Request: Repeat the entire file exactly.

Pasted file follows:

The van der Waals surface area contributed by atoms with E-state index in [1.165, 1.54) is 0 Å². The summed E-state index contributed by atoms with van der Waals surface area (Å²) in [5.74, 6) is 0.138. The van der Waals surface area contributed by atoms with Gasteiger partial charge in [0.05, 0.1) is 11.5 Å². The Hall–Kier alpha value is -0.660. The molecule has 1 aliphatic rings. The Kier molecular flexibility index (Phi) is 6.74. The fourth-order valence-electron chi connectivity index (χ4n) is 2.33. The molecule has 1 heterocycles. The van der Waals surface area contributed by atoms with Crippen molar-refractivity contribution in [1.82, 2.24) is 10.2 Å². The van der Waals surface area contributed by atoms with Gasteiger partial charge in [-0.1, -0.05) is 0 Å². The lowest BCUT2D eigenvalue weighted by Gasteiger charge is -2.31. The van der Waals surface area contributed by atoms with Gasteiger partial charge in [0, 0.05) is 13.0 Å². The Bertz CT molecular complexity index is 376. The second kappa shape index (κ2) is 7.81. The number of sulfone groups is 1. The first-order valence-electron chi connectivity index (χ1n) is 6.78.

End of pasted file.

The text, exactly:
The van der Waals surface area contributed by atoms with E-state index in [1.165, 1.54) is 0 Å². The summed E-state index contributed by atoms with van der Waals surface area (Å²) in [5.74, 6) is 0.138. The van der Waals surface area contributed by atoms with Gasteiger partial charge in [0.05, 0.1) is 11.5 Å². The Hall–Kier alpha value is -0.660. The molecule has 1 aliphatic rings. The Kier molecular flexibility index (Phi) is 6.74. The fourth-order valence-electron chi connectivity index (χ4n) is 2.33. The molecule has 1 heterocycles. The van der Waals surface area contributed by atoms with Crippen molar-refractivity contribution in [1.82, 2.24) is 10.2 Å². The van der Waals surface area contributed by atoms with Gasteiger partial charge in [-0.1, -0.05) is 0 Å². The lowest BCUT2D eigenvalue weighted by Gasteiger charge is -2.31. The van der Waals surface area contributed by atoms with Gasteiger partial charge in [0, 0.05) is 13.0 Å². The Bertz CT molecular complexity index is 376. The second kappa shape index (κ2) is 7.81. The number of sulfone groups is 1. The first-order valence-electron chi connectivity index (χ1n) is 6.78.